What are you reading? – May 2021

Our regular look over the shoulders of our scholar-reviewers

April 26, 2021
Books on a bench, what are you reading, book reviews
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Peter J. Smith, reader in Renaissance literature at Nottingham Trent University, is reading Max Porter’s The Death of Francis Bacon (Faber, 2021). “Eight short meditations of the artist as he lies dying in a hospital bed in Madrid, attended by a ghostly Sister and possessed by the memories, illusions, fantasies, nightmares and brutal evocations of his drinking, alleyway sexual encounters, French House camp, attacks from the establishment and, crucially, his painterly craft. It has the polyphony of Porter’s Lanny and the grimly violent humour of Grief Is the Thing with Feathers: ‘poor muse-stuck bubble-dweller, budge over, six foot square, herringbone, tight and ready, room for the two of us, the two of them’. It is, in parts, dramatic monologue, aesthetic theorising, impressionistic stream of consciousness and rage. The title gives the ending a bleak fatalism, but there is also an oddly uplifting sense of apotheosis: ‘Last sight isn’t human after all, is pure throb colour on the heart inside.’ Eerily magnificent.”

John Anchor, professor of international strategy at the University of Huddersfield, is reading Hong Liu’s The Chinese Strategic Mind (Edward Elgar, 2015). “The recent, and partly Covid-inspired, change in the global geopolitical context makes this an opportune time to investigate the strategic thinking and modus operandi of Chinese businesses. One of the errors that Western business people make is to see Chinese business strategies and behaviour through a Western lens. Chinese executives may well be aware of Western strategic theories, particularly if they have been educated in Western business schools. However, that does not mean that organisations will make use of them. Chinese strategic thinking and culture has its own history. Hong Liu illustrates this through the case of Huawei, the electronics and telecommunications company, which has been much in the news recently. He shows clearly how Chinese traditions such as Confucianism, as well as Mao Zedong’s strategic thinking, have underpinned the company’s strategies.”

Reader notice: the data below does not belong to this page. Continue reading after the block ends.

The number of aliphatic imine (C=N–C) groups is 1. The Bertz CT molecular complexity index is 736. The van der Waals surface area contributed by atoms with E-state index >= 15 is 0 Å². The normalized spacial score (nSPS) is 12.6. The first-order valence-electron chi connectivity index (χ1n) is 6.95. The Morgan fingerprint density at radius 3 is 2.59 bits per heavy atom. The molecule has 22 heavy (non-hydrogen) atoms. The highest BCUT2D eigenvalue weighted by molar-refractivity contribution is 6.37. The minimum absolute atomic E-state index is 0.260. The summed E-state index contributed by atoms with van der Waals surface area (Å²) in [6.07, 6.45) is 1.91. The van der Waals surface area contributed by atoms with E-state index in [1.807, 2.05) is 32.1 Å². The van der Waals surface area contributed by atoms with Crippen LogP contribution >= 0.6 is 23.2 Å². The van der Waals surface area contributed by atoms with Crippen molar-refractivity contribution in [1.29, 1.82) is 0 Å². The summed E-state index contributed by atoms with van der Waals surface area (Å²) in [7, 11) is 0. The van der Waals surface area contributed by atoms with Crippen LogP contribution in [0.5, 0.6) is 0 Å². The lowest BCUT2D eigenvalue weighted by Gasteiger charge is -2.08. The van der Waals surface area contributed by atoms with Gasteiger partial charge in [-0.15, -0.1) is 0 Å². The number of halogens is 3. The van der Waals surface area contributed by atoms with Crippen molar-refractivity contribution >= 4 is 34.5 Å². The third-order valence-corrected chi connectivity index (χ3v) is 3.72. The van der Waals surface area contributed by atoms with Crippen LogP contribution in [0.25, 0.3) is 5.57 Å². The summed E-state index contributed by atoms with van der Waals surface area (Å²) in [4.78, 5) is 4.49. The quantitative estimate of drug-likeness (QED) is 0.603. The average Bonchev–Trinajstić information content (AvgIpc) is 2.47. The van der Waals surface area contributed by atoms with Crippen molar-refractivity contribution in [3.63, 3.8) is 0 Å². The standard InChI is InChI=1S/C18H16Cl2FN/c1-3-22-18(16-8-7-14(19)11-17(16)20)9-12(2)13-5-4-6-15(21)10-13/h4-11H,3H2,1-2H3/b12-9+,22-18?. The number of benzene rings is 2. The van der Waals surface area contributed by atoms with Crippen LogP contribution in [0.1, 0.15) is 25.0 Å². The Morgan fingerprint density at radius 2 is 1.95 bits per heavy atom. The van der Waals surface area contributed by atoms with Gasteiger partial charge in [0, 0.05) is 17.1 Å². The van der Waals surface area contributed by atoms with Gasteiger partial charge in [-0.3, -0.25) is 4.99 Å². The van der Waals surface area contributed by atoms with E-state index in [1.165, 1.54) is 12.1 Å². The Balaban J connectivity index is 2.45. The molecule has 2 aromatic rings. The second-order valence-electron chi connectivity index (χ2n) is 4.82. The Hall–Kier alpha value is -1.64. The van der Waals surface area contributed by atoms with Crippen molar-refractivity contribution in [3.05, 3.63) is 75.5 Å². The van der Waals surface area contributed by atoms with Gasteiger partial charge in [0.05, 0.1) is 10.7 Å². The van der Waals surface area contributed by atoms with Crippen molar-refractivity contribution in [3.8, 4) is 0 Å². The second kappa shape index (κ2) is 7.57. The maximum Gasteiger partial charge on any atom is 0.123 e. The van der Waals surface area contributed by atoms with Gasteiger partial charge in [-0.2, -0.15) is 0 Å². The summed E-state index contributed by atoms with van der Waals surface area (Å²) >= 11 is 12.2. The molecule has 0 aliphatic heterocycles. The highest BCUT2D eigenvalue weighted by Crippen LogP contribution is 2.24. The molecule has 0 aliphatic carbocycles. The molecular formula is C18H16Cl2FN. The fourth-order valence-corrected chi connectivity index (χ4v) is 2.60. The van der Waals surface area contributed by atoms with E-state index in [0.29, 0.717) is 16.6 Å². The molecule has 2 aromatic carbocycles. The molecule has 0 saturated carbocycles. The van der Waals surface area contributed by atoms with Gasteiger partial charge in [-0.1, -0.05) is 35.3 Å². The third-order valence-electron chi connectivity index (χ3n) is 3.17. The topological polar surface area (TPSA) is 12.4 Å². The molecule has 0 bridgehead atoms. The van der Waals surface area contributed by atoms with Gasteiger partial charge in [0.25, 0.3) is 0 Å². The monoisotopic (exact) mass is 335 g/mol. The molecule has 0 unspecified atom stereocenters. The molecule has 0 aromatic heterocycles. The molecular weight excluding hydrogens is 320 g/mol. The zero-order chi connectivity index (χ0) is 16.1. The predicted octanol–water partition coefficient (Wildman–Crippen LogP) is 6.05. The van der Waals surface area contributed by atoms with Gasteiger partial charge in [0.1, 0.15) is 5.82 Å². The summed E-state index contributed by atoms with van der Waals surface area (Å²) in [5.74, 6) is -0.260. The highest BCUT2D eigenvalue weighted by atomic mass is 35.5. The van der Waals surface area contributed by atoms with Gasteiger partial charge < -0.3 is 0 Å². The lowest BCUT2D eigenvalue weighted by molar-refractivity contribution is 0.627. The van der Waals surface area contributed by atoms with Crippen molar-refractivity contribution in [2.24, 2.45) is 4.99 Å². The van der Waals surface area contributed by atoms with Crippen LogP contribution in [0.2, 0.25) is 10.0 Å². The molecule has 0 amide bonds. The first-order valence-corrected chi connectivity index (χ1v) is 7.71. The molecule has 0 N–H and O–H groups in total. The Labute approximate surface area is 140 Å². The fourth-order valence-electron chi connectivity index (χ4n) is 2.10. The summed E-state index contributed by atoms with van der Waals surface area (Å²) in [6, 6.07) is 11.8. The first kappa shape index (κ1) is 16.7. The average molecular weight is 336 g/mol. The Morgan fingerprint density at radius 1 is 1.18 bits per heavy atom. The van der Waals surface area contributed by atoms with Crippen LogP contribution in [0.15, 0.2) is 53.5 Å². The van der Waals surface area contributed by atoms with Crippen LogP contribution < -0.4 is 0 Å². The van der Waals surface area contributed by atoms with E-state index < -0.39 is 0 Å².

Geoffrey Alderman, principal of Nelson College, London, is reading Ephraim Shoham-Steiner’s Jews and Crime in Medieval Europe (Wayne State University Press, 2021). “In 1290, the Jews were expelled from England. A pretext was the charge that Jews were engaged in widespread coin-clipping, which was true. Apologists have argued that this had been forced upon Jewish communities as a result of their deliberate impoverishment by the state. This was also (probably) true. But what was equally the case was that there was a history of Jewish criminality in England, and throughout Europe, and that Jews – just like non-Jews – had for centuries been engaged in robbery, prostitution, wife-beating, grievous bodily harm and murder. In his brilliantly researched and elegantly crafted study, Israeli professor Shoham-Steiner documents this catalogue, teasing out the reality behind carefully phrased rabbinical investigations. In his introduction, Shoham-Steiner reveals that he was counselled by some colleagues ‘not to pursue the subject’. He was right to ignore this advice.”

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